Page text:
A portrait of the artist as a young decadent. Though tuberculosis killed Beardsley at the age of 25 in 1898, by then he had already attained success as an eye-catching illustrator and celebrity as the definitive graphic artist of decadence. As Stu rgis (Passionate Attitudes: The English Decadence of the 1890s, not reviewed) shows, Beardsley's accomplishments resulted from an intense dedication to his work and the sedulous cultivation of a doomed dandy's (ultimately well-justified) pose. For all his affectations, his family was thoroughly middle-class, though his mother had an unconventional streak. Before he began studying drawing, their straitened finances forced him to take a position in London as a clerk. Although Beardsley served an apprentices hip with the Pre-Raphaelites, particularly Edward Burne-Jones (William Morris thought he had talent only for drapery), Sturgis also notes Whistler's influence, not only through his japonisme and the ``Ten O'Clock Lecture,'' but also through his extravagan t dandyism and instinct for public relations. Beardsley became famous for his erotic and cruel illustrations for Oscar Wilde's Salome, yet despite his independent achievement as art editor of the Yellow Book, his fate was linked with Wilde's scandalous do wnfall. Although he withstood the Victorian backlash and being fired from the Yellow Book, his death from tuberculosisthe era's epitomizing diseasein truth capped his career. The notable company Beardsley kept yields numerous interesting anecdotes and bon mots from Wilde, Whistler, Frank Harris, Max Beerbohm, and W.B. Yeats, though Sturgis always qualifies, and sometimes must correct, their unreliable testimonies. With occasionally arch prose, the author places Beardsley as a significant presence in a lar ger group. The only drawback to Sturgiss biographical approach is his failure to examine the importance of sexual obsession and satire to Beardsley's artistic persona. A life rendered with rich detail and sly touchesbut not deeply. (16 pages b&w photos, not seen) -- Copyright ©1998, Kirkus Associates, LP. All rights reserved.
"About this title" may belong to another edition of this title.
Book Description Harper Collins, 1998. Book Condition: Very Good. First edition.. Ships from the UK. Great condition for a used book! Minimal wear. Bookseller Inventory # GRP95892113
Book Description Hardback. Book Condition: Very Good. The book has been read, but is in excellent condition. Pages are intact and not marred by notes or highlighting. The spine remains undamaged. Bookseller Inventory # GOR001471567
Book Description Book Condition: very good. 975 Gramm. Bookseller Inventory # M00002557894-V
Book Description HarperCollins, 1998. Hardcover. Book Condition: Very Good. Dust Jacket Condition: Very Good. 1st Edition. illustrated 404 pages. Bookseller Inventory # 012740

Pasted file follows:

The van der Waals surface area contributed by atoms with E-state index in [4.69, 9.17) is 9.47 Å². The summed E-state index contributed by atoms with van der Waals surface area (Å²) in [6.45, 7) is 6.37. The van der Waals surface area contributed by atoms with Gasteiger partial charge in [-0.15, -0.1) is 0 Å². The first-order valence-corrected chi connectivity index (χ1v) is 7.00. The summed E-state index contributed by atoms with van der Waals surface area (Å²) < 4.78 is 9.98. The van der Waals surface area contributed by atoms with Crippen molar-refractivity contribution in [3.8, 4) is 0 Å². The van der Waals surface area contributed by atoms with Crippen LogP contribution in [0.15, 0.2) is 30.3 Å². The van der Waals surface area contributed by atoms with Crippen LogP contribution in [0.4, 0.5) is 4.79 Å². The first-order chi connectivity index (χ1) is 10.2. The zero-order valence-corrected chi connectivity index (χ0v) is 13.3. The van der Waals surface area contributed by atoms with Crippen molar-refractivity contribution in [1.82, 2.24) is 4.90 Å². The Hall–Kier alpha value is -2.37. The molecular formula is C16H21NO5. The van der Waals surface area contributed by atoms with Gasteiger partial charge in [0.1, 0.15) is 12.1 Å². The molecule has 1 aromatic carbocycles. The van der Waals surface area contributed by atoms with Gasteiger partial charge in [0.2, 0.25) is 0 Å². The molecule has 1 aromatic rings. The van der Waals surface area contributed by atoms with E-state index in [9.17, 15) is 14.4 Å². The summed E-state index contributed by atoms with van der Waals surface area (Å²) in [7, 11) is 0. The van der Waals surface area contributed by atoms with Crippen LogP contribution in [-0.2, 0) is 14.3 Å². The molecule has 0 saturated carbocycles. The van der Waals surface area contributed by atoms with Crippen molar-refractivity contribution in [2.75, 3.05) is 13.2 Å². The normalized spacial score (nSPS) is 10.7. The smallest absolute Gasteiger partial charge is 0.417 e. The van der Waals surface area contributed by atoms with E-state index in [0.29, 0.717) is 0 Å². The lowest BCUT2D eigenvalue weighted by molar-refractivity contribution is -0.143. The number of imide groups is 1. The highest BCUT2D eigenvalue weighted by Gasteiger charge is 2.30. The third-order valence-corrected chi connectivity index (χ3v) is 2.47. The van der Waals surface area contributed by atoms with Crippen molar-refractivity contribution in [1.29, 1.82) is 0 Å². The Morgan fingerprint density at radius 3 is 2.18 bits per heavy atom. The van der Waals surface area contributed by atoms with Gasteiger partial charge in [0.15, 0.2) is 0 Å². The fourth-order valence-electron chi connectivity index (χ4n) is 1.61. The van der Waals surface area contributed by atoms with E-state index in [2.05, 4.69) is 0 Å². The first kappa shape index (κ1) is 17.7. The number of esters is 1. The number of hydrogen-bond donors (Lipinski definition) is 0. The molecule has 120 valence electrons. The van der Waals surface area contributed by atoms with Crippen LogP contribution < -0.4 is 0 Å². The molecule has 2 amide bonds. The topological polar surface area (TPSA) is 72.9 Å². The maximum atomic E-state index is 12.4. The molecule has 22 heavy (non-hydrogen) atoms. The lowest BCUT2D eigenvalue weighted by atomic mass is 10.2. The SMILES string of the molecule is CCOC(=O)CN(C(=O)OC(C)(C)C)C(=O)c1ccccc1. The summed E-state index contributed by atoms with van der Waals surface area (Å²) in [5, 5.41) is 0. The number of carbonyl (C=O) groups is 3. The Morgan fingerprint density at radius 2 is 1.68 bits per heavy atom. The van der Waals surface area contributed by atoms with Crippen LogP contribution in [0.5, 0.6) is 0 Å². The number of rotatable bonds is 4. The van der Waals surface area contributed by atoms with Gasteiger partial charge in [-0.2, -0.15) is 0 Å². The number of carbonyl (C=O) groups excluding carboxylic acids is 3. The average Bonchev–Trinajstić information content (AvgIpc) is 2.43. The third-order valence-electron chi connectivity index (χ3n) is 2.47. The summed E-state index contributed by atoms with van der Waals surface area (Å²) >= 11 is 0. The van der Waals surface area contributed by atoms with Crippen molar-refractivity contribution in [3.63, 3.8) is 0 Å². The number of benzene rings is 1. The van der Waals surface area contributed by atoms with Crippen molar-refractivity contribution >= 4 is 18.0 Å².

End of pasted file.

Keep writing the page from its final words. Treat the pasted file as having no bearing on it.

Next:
Book Description Harper Collins, 1998. Hardcover. Book Condition: Good. Hardcover. Sound & good copy, light to moderate edgewear. Jacket has light to moderate rubbing/edgewear. Not price clipped, remaindered. May not be available for international shipment at usual rates due to weight/size. Bookseller Inventory # 827530n
Book Description Harper Collins, London, 1998. Cloth. Book Condition: Fine. Dust Jacket Condition: Fine. First... Fine book in Fine unclipped dust jacket.Illustrated.404ppi. Size: 160X240MM. Bookseller Inventory # 001257
Book Description HarperCollins Publishers Canada, Limited, Toronto, Ontario, Canada, 1998. Hard Cover. Book Condition: Very Good. Dust Jacket Condition: Very Good. Standard Lib. Markings. Ex-Library. Bookseller Inventory # 005111
Book Description HarperCollins Publishers, London, 1998. Hardcover in dust jacket. Book Condition: Near Fine. Dust Jacket Condition: Very Good. First Edition. A clean, tight and unmarked book in similar unclipped dust jacket showing some light cornerwear. Very neat. Illustrated, index. xii,404p. Size: 8vo - over 7¾" - 9¾" tall. Book. Bookseller Inventory # 32020g16
Book Description HarperCollins, London U.K., 1998. Hardcover. Book Condition: As New. Dust Jacket Condition: As New. 1st Edition. Harper Collins, London, 1998. Hardback. ***Signed by Author*** English language; Book Condition; As New. Dust Cover Condition; As New. Inscription, To Elizabeth DATED AND LINED. Book 1st Edition. pp. 404. IN EXCELLENT CONDITION. PLEASE CONTACT US BEFORE ORDERING THIS BOOK TO CONFIRM BOOK CONDITION AND EDITION (most of our books are 1st editions). We can send you photos of this book with a detailed description. No foxing. Shipping is normally same day from the UK. "UK BASED SELLER ALL OVERSEAS SHIPPING VIA AIRMAIL". If you do not want this service please make it clear to Abebooks you wish by Ship. In Stock.- THANKS! We do not stock Ex-Library or Book Club editions. We offer a money back guarantee if you are not fully satisfied, please contact us if you have any questions. Bookseller Inventory #O. 040816112327. Signed by Author(s). Bookseller Inventory # 001271
Book Description HarperCollins, London 1998, 1998. 24.0 x 16.0cms, 404pp, b/w illusts, very good+ hardback & dustwrapper This book argues that Beardsley's grestest creation was himself because:' his deliberate manipulation of press & public, his awareness both of art & the market place, made him one of the first truly modern artists'. Bookseller Inventory # 147477